This story is one of the longest in the Hebrew Bible, about 1,600 words, or just a little shorter than this sermon, so I had to condense it for you this morning, but when you get home this afternoon and study this story in its entirety, as I’m sure you will, notice that David is the only one in this story who remembers that God is one of the dramatis personae.
Saul and his Hebrew soldiers have completely forgotten about God, but David sneers at his towering antagonist and says, “You come to me with sword and spear and javelin, but I come to you in the name of the Lord of hosts, and this day, my God will give you into my hand.”
David knows that with five smooth stones in his pocket and the name of God on his lips, he can defeat a 6'9" foe protected by 150 pounds of armor and a spear the size of a weaver’s beam.
In Biology 101 I learned about something called gigantism. Do you know about gigantism? Gigantism is when an organism grows so big it’s sick. It can happen to plants and animals and people. In people gigantism often results from a malfunction of the pituitary gland.
Gigantism happens in institutions as well. At the time of Jesus, the Roman Empire was the most ripped superpower the world had ever seen, but not long after Jesus it started to expand and exaggerate and swell and thin out and metastasize across the earth like a cancer and over several centuries it sickened and enfeebled until there was nothing left but a defenseless village for the barbarians to pillage.
A few years ago, the football program at Penn State got so big it was sick. Penn State is a great, great, great institution, but it’s not because of its football program; that’s just window dressing. It got so big it became blind to the health and safety of its students and the children of State College.
Maybe the Roman Catholic Church is so big it’s sick. Look, I love and respect the Roman Catholic Church. It is the Mother of all Churches; it is the Mother of us all. But it’s not great and precious because of its priests and bishops; it’s great because of its children, and the people in charge of the institution forgot about that.
Fifteen years ago, not long after 9/11, when America was intent on revenge, Newsweek published a cover article entitled “Why America Scares the World.”
The answer, was, in a word, because it’s too big. Fareed Zacharia quotes the foreign minister of Mexico at the time: “We have studied in the United States or worked there. We like and understand America. But we find it extremely irritating to be treated with utter contempt.”
America is great indeed, but it’s not because we’re so big and so strong and have a formidable Pentagon. Look, I’m glad for our strong defense. Can you say that from a Christian pulpit? Well, I just did. I’m glad for our strong defense, but that’s not what makes America great.
What makes America great is our Constitution; our ideas; the technology we export around the globe; the cinema, the drama, the literature, the journalism; the culture of freedom and innovation that breeds things like Amazon, Apple, Google, and Microsoft; our optimism, our hope, our always “forgetting what lies behind and straining forward for what lies ahead,” like St. Paul himself.
Individuals and institutions have to know what makes them a force to be reckoned with. David is not great because he is big and muscular; David is great because he is sly and slippery. With five smooth stones in his pocket and the name of God on his lips, he can slay giants.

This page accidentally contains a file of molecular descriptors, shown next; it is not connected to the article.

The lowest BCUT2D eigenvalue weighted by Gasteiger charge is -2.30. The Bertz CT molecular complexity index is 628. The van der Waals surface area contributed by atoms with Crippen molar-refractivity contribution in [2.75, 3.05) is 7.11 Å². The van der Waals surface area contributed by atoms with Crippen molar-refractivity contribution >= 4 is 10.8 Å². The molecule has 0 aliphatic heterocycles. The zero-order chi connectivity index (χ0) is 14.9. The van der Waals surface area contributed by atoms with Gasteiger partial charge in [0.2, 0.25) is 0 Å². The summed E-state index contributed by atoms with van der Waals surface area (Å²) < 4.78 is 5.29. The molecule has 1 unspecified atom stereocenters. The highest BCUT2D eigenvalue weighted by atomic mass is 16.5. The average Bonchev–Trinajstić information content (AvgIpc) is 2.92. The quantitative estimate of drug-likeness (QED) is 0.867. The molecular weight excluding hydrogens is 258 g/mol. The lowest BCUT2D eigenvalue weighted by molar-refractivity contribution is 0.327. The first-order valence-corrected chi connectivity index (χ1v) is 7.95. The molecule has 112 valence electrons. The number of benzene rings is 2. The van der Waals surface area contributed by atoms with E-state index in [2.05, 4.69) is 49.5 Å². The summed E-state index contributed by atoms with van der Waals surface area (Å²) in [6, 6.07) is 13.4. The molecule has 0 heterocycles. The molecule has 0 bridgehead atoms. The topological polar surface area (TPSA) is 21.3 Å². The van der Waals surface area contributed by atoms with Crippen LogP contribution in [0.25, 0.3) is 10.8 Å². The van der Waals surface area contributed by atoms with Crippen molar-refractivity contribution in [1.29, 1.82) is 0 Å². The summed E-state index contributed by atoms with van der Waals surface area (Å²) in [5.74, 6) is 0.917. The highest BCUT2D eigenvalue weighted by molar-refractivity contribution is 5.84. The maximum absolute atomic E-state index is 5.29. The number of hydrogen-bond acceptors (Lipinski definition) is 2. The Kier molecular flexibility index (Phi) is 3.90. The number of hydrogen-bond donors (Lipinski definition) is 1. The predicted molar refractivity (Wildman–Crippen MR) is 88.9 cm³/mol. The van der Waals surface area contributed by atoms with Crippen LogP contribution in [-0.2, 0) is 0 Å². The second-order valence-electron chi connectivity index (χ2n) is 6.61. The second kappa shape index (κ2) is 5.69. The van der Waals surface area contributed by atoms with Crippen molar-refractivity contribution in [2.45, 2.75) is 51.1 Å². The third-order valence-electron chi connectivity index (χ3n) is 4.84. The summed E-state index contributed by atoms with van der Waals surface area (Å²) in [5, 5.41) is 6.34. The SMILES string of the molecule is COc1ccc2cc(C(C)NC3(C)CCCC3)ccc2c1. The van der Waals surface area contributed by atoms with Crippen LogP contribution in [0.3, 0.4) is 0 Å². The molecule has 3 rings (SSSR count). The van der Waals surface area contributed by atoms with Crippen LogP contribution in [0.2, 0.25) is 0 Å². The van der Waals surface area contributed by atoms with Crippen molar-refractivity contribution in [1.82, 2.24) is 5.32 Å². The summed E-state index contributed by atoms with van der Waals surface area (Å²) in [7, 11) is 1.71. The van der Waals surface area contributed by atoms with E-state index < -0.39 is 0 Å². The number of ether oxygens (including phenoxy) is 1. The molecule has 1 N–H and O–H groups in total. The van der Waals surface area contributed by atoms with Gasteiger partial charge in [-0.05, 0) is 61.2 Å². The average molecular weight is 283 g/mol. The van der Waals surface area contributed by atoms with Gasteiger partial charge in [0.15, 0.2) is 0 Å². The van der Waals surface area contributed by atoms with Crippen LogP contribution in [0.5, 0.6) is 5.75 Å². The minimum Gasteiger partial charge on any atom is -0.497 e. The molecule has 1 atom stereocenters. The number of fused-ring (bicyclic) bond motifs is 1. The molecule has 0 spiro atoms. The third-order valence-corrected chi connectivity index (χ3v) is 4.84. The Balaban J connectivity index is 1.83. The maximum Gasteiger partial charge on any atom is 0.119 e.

One of the stories Malcolm Gladwell tells in his really very fine book about the David and Goliath tale is about the little town of Le Chambon-sur-Lignon in southern France, not far from Lyon.
In 1940, the Germans set up a shadow French government in the city of Vichy. Marshal Philippe Pétain, the dictator of this shadow government, ordered that every morning all French school children face the French flag and give it a Nazi salute, arm-outstretched, palm down.
The people of Le Chambon just took all the flags down. “Patriotic French children,” they said, “should not give an obscene salute to a Quisling government.”
Marshal Pétain then ordered that on August 1, 1941, the first anniversary of the Vichy regime, every church in France should ring its bell at noon. Amélie, the custodian at the Protestant Church in La Chambon, refused to ring the bell. “The bell,” she said, “does not belong to the Marshal, but to God. It rings for God, or it does not ring.” Yes? Five smooth stones in her pocket, and the name of God on her lips.
Pretty soon, Jews from all over France began to trickle in to Le Chambon. A Protestant would arrive in town on the train with ten or twelve Jews, get off the train, and start knocking on Protestant doors until every Jew had shelter and a hiding place. This happened over and over again. Friendly police officers in Le Chambon would warn residents if the Nazis were planning a raid and the Jews would be moved to safe places.
The schoolchildren of Le Chambon—the school children—wrote a letter to the Germans: “We feel obliged to tell you that there are among us a certain number of Jews. But we make no distinction between Jews and non-Jews. It is contrary to the Gospel. We have Jews. You are not getting them.”
People began referring to the region of Le Chambon-sur-Lignon as the Plateau of Hospitality. I would like us to strive to earn that label here. Let’s be The Plateau of Hospitality.
Mr. Gladwell writes, “You see the giant and the shepherd in the Valley of Elah and your eye is drawn to the man with the sword and shield and glittering armor. But so much of what is beautiful and valuable in our world comes from the Shepherd, who has more strength and purpose that we ever imagine.”
David knew what made him a force to be reckoned with. With five smooth stones in his pocket, and the name of God on his lips, he can slay giants.
Fareed Zacharia, “The Arrogant Empire,” Newsweek, March 24, 2003, p. 31.
Malcolm Gladwell, David and Goliath: Underdogs, Misfits, and the Art of Battling Giants (New York: Little Brown, 2013), pp. 263–275.